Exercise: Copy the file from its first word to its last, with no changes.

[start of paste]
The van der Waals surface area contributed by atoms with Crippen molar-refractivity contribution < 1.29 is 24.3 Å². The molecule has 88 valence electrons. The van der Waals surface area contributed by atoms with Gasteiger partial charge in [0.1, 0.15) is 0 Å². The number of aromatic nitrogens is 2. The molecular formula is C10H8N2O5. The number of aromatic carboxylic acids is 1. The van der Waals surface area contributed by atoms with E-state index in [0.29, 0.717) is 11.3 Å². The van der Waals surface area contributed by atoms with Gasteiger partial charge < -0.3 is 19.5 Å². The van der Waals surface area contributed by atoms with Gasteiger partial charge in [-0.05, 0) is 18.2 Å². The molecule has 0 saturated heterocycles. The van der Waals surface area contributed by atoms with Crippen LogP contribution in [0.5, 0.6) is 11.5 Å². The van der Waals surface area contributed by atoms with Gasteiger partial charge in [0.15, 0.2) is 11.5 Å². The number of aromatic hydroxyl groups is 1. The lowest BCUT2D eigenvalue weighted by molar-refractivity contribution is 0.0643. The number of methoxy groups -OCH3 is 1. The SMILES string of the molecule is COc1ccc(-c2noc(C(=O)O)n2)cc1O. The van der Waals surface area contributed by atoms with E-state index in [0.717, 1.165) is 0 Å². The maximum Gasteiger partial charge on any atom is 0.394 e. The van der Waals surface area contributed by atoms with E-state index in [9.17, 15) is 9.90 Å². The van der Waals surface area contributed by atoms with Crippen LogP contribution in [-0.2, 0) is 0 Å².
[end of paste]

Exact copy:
The van der Waals surface area contributed by atoms with Crippen molar-refractivity contribution < 1.29 is 24.3 Å². The molecule has 88 valence electrons. The van der Waals surface area contributed by atoms with Gasteiger partial charge in [0.1, 0.15) is 0 Å². The number of aromatic nitrogens is 2. The molecular formula is C10H8N2O5. The number of aromatic carboxylic acids is 1. The van der Waals surface area contributed by atoms with E-state index in [0.29, 0.717) is 11.3 Å². The van der Waals surface area contributed by atoms with Gasteiger partial charge < -0.3 is 19.5 Å². The van der Waals surface area contributed by atoms with Gasteiger partial charge in [-0.05, 0) is 18.2 Å². The molecule has 0 saturated heterocycles. The van der Waals surface area contributed by atoms with Crippen LogP contribution in [0.5, 0.6) is 11.5 Å². The van der Waals surface area contributed by atoms with Gasteiger partial charge in [0.15, 0.2) is 11.5 Å². The number of aromatic hydroxyl groups is 1. The lowest BCUT2D eigenvalue weighted by molar-refractivity contribution is 0.0643. The number of methoxy groups -OCH3 is 1. The SMILES string of the molecule is COc1ccc(-c2noc(C(=O)O)n2)cc1O. The van der Waals surface area contributed by atoms with E-state index in [0.717, 1.165) is 0 Å². The maximum Gasteiger partial charge on any atom is 0.394 e. The van der Waals surface area contributed by atoms with E-state index in [9.17, 15) is 9.90 Å². The van der Waals surface area contributed by atoms with Crippen LogP contribution in [-0.2, 0) is 0 Å².